Prey consistently sounds good, too. Australian Mick Gordon is listed as the game’s composer, whom you may remember from last year’s Doom reboot. His work here is different, capitalizing instead on an eerie OST loop which serves as a haunting companion for traversing the halls of Talos I. A cool-sounding, familiar burst of synthwave music pops up every couple of hours after completing a substantial objective, which provides a nice sense of acknowledgement. However, where Prey shines in its audio, oddly enough, is outside the space station. The game carries several mandatory spacewalk sections along the gargantuan hull of Talos I. The subtle, precise muting of all sound effects during these creates a harrowing awareness of the deathly, silent vacuum that is space. This makes it even more horrifying and neurotic when you’re being hunted by Typhon three times your size, around corners you’re finding it difficult to navigate anyway; it’s a strange kind of attention to detail which really pays off.
The problems with the sound only start to arise after about fifteen hours of gameplay. Prey is deceptively long for a completionist run; which means that a total of thirty-one minutes of original music starts to lose its charm for a particularly lengthy playthrough. For a sole story run perhaps it wouldn’t be problematic, but to sit down and scour everything Prey has to offer, you begin to feel you’ve heard it all before two thirds of the way through the game. That said, the game has some hidden tracks kicking around that you can stumble onto, such as this. It’s seamlessly weaved into the exploration process of the game as a recording of a prior Neuromod (read: your skill points) display to stumble upon, and becomes one of Prey‘s many little connect-the-dots points of subtle immersion.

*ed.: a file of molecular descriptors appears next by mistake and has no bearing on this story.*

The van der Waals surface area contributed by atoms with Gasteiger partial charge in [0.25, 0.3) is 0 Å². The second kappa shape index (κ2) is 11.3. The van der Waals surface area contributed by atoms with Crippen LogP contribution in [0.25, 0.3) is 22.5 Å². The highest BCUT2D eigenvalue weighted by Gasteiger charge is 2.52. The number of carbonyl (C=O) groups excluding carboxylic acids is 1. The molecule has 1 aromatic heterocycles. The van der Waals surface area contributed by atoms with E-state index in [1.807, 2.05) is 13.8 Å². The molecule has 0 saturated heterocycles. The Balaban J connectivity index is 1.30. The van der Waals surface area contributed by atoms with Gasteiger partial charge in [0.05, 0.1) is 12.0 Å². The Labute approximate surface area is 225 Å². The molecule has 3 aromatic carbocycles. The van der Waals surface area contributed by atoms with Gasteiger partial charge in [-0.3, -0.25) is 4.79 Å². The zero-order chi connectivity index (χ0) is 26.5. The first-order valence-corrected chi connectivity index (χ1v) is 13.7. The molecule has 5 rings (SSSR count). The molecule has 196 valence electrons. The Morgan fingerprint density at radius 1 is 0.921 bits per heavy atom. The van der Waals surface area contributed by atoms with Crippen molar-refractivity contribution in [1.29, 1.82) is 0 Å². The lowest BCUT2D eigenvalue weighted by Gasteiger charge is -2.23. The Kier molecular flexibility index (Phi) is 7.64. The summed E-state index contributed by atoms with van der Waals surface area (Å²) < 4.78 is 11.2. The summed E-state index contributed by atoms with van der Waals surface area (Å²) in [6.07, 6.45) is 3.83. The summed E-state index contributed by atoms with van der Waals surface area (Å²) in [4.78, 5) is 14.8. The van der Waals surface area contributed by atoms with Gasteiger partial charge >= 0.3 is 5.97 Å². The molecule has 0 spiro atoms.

Simple, nostalgic gameplay
Prey makes apt use of a combined power & weapon wheel, which feels easy to use. For most powers, a time-slowing pull-and-release left trigger system — at least on consoles — allows you to wait until the absolute perfect moment to deploy powers, while still allowing you to run-and-gun with the right trigger. It’s accessible and fun, but there are flaws when you begin to dig deeper. The lack of iron sights will alienate all but the oldest of FPS players, and it’s frustrating at the best of times. Players are only given one weapon capable of firing at long distance. It’s not imperative, but the built-in Psychoscope zoom is about as useful as a bar of wooden soap when it comes to anything other than scanning. The best way to play Prey seems to be abandoning any kind of long-range approach whatsoever, opting instead just to run in with a shotgun and hope for the best.